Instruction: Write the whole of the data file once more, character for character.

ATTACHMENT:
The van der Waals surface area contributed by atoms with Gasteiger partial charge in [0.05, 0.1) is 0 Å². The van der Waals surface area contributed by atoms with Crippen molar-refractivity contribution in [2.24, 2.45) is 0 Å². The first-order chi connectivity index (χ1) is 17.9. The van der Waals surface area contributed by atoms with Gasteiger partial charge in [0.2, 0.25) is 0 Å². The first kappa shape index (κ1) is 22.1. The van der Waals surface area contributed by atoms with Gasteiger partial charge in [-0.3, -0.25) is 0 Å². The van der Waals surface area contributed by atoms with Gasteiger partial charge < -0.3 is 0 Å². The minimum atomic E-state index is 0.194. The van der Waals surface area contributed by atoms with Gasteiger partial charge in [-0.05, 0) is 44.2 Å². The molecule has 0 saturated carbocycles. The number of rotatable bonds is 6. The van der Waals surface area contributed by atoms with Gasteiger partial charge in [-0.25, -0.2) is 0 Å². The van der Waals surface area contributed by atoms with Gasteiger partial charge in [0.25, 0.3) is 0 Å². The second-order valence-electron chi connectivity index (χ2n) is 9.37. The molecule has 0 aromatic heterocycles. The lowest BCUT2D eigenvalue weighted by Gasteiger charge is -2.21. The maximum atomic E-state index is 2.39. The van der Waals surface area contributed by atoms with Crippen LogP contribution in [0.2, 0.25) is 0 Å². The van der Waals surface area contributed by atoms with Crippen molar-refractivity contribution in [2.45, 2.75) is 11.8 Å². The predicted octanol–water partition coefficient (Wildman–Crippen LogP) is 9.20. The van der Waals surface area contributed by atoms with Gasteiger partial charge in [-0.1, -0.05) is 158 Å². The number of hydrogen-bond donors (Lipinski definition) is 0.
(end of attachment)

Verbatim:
The van der Waals surface area contributed by atoms with Gasteiger partial charge in [0.05, 0.1) is 0 Å². The van der Waals surface area contributed by atoms with Crippen molar-refractivity contribution in [2.24, 2.45) is 0 Å². The first-order chi connectivity index (χ1) is 17.9. The van der Waals surface area contributed by atoms with Gasteiger partial charge in [0.2, 0.25) is 0 Å². The first kappa shape index (κ1) is 22.1. The van der Waals surface area contributed by atoms with Gasteiger partial charge in [-0.3, -0.25) is 0 Å². The van der Waals surface area contributed by atoms with Gasteiger partial charge < -0.3 is 0 Å². The minimum atomic E-state index is 0.194. The van der Waals surface area contributed by atoms with Gasteiger partial charge in [-0.05, 0) is 44.2 Å². The molecule has 0 saturated carbocycles. The number of rotatable bonds is 6. The van der Waals surface area contributed by atoms with Gasteiger partial charge in [-0.25, -0.2) is 0 Å². The van der Waals surface area contributed by atoms with Gasteiger partial charge in [0.25, 0.3) is 0 Å². The second-order valence-electron chi connectivity index (χ2n) is 9.37. The molecule has 0 aromatic heterocycles. The lowest BCUT2D eigenvalue weighted by Gasteiger charge is -2.21. The maximum atomic E-state index is 2.39. The van der Waals surface area contributed by atoms with Crippen LogP contribution in [0.2, 0.25) is 0 Å². The van der Waals surface area contributed by atoms with Crippen molar-refractivity contribution in [2.45, 2.75) is 11.8 Å². The predicted octanol–water partition coefficient (Wildman–Crippen LogP) is 9.20. The van der Waals surface area contributed by atoms with Gasteiger partial charge in [-0.1, -0.05) is 158 Å². The number of hydrogen-bond donors (Lipinski definition) is 0.